One of the unique aspects of the Gaza Protection Consortium’s cash assistance programme is that the assistance is unconditional. This means that the selected families have the freedom and dignity to choose how to spend the money, using a debit card at any retailer or cash machine. To reflect this flexibility, the programme was named “My Choice”.
Studies in several countries have found that cash-based assistance provides the most effective and efficient way to meet the needs of vulnerable people. The Consortium’s survey in 2020 revealed that 83 per cent of families preferred cash to other forms of support.
In November 2021, the Consortium conducted another survey. This time they surveyed 399 out of the 1,499 families who qualified for the programme. Of those families, 80 per cent said the cash grants increased their children’s self-confidence and participation in school because their basic needs were being met.
One-quarter of participants said they used the cash to provide healthier meals, 22 per cent bought their children new clothes, and nearly 10 per cent, like Fares’s family, provided their children with private tutoring.
Smartphones for distance learning
Ahmad’s family was also selected to take part in the “My Choice” programme. One of the most important things Ahmad did with the cash he received was to buy his children a smartphone so they could take part in distance learning during the many lockdowns of the past two years.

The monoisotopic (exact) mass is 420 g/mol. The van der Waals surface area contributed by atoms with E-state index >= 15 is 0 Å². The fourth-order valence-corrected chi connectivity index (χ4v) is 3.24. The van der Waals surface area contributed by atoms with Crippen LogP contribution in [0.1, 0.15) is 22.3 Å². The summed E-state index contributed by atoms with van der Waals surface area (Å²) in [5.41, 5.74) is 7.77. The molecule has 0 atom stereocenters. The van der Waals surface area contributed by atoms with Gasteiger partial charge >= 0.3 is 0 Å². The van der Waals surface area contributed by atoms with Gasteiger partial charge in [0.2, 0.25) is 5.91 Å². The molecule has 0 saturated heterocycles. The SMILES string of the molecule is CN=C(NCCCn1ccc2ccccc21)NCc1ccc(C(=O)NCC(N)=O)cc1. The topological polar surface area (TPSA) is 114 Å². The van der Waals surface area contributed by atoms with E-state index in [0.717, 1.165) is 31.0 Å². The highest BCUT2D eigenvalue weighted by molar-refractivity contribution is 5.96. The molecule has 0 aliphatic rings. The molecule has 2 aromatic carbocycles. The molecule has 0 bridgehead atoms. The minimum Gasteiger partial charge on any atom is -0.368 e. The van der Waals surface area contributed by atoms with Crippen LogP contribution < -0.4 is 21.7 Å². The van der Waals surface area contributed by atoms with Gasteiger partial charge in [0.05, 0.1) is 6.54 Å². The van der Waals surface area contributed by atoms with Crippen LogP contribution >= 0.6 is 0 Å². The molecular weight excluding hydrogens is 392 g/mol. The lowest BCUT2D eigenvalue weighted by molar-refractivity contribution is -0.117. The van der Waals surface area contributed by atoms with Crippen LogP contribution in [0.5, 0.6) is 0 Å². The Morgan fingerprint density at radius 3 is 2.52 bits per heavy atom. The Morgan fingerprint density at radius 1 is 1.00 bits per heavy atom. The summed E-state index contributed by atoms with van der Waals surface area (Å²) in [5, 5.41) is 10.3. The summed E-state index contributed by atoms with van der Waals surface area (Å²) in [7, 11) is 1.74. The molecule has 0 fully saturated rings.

“One of my sons asked for a bicycle and the other asked for clothes, and I also bought them a phone … so that my children could communicate with the school and follow their lessons,” says Ahmad.
“I bought them clothes, pants and shoes, which my sons did not have for example,” Ahmad says of the various ways he used the grant money for his children. “I enrolled my two daughters in private lessons for four months and this had a positive effect on school, and their grades improved.”
Over two-thirds of families said that being able to meet their basic needs had a positive impact on their home environment. This was reflected in the psychological wellbeing of the children, their sense of safety, and their emotional balance.
For some households, however, the money went to the most urgent needs.
“I enrolled my two daughters in private lessons for four months and this had a positive effect on school, and their grades improved.”
Cash support in an emergency
Before Nisreen, a 39-year-old single mother of four, began receiving cash assistance through the “My Choice” programme, she often resorted to selling her food vouchers from UNRWA (the UN agency for Palestine refugees) to repay debts and cover rent.
“We did not have gas, a heater, or a battery to light up the house, so we went to sleep when the sun went down because we did not have any light in the house,” says Nisreen.